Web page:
5. No free food.

When a dog first comes into a new home, use the feeding time to practice basic commands like “sit” or “sit”. Inserting a moment to work and bond with your dog is great for your relationship. Even five minutes a day, while you have your morning cup of coffee to interact and engage, is very important to your dog. Over time, these practice points create patterns of mutual respect and develop the feedback loop between the two of you. With every moment you share, you deepen your communication.

6. What is your energy transmission?

Dogs don’t carry the past or the future with them as we do. That is why we love them for their ability to always be present at this moment and invite us to join them. Since dogs don’t rely on words and sub-texts, much of what they ingest comes from our energy. Check your mood when you are with your dog. Are you rushing them? Scared? Annoyed? Is this feeling really about the dog or someone/something else? You can always focus on your pet, touch soft fur, and relax with him in the present moment.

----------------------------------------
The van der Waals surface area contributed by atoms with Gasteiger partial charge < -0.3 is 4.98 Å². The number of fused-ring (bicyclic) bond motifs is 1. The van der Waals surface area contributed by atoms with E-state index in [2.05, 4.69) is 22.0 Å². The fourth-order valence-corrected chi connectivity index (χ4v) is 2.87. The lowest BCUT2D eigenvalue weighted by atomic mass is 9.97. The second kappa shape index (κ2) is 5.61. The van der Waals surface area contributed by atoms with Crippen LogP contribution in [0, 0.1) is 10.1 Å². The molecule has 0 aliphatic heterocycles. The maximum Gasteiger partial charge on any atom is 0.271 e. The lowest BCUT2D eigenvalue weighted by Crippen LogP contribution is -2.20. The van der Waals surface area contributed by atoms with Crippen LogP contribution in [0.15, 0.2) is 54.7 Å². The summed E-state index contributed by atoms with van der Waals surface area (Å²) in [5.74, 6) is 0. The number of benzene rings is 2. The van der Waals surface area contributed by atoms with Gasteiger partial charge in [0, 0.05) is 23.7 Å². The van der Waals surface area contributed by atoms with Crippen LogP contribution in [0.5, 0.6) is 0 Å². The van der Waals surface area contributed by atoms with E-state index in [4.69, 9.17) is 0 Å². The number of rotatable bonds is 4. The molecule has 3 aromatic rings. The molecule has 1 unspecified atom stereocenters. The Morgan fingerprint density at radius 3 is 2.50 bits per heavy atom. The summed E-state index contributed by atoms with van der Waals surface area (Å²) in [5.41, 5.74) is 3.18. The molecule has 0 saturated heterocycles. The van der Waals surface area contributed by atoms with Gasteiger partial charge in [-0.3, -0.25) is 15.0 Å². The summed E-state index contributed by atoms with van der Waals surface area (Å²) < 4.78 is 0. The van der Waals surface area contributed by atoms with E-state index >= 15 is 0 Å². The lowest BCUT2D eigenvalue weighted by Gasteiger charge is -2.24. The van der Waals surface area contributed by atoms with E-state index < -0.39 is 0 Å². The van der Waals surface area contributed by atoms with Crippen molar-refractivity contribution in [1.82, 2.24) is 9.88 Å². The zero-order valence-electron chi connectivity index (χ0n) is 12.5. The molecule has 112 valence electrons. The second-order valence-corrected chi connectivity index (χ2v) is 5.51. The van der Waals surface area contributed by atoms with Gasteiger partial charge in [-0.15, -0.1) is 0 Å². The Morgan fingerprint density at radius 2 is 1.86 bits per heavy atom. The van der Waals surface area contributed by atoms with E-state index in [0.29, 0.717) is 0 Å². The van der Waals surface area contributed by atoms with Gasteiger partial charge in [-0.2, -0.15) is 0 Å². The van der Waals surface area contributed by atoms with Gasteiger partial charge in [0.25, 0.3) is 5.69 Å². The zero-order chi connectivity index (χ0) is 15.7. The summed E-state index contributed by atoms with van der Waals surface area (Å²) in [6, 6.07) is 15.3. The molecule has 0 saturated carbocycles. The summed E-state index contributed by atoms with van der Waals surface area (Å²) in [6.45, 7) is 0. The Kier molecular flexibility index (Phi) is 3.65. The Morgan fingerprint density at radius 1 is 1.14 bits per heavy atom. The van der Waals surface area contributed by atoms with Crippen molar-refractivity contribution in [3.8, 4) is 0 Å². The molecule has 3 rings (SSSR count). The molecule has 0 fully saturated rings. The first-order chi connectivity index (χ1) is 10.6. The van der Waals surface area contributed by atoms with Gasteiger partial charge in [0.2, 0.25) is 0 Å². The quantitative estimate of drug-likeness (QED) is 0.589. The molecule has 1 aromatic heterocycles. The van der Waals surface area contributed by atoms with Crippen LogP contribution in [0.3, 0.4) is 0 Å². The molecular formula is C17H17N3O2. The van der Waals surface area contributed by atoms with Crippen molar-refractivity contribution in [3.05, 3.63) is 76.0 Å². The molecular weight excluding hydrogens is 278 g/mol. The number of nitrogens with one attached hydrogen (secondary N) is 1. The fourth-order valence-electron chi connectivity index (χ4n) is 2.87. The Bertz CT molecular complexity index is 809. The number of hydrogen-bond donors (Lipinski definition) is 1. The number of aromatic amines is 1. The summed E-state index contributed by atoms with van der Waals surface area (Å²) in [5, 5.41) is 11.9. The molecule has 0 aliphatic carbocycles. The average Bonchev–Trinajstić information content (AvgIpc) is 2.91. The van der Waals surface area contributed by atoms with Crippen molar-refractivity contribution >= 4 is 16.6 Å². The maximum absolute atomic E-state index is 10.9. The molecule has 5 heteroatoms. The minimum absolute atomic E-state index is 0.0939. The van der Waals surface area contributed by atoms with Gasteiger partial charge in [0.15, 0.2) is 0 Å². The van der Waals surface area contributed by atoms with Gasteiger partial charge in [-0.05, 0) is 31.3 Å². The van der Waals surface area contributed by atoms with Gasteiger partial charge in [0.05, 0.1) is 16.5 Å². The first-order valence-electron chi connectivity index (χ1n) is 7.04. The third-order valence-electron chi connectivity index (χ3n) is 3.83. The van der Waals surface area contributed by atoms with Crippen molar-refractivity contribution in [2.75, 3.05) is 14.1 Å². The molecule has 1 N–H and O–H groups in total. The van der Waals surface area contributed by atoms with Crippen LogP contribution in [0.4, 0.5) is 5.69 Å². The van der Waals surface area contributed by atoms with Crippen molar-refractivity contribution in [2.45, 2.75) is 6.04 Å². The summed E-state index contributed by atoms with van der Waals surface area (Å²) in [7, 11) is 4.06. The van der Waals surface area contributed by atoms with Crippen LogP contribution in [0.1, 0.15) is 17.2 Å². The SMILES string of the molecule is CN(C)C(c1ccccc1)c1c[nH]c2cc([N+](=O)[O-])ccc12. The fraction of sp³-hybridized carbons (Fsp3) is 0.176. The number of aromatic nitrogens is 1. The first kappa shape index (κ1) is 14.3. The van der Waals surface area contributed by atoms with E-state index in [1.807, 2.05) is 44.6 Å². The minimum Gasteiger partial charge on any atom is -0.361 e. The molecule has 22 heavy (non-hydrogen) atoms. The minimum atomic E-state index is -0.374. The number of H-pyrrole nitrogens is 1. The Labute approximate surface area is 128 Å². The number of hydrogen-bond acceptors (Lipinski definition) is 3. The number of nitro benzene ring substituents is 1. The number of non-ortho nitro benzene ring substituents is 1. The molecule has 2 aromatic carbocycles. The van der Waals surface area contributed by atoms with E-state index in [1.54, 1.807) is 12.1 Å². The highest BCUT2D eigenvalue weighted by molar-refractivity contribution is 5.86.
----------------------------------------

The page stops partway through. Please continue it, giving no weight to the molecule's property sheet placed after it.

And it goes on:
Remember, especially when you are walking your dog, the leash is a direct line of energy so any discomfort or nervousness will be felt by him. The good news is that you can change the nature of her and your own experience by falling into yourself and taking breaks so your dog can smell so you can both enjoy a nature walk.

Another tip: Try to keep a journal for five minutes before going for a walk. Once these feelings are identified and processed, you will not be projecting them onto the dog.

7. Track to see how far you have come.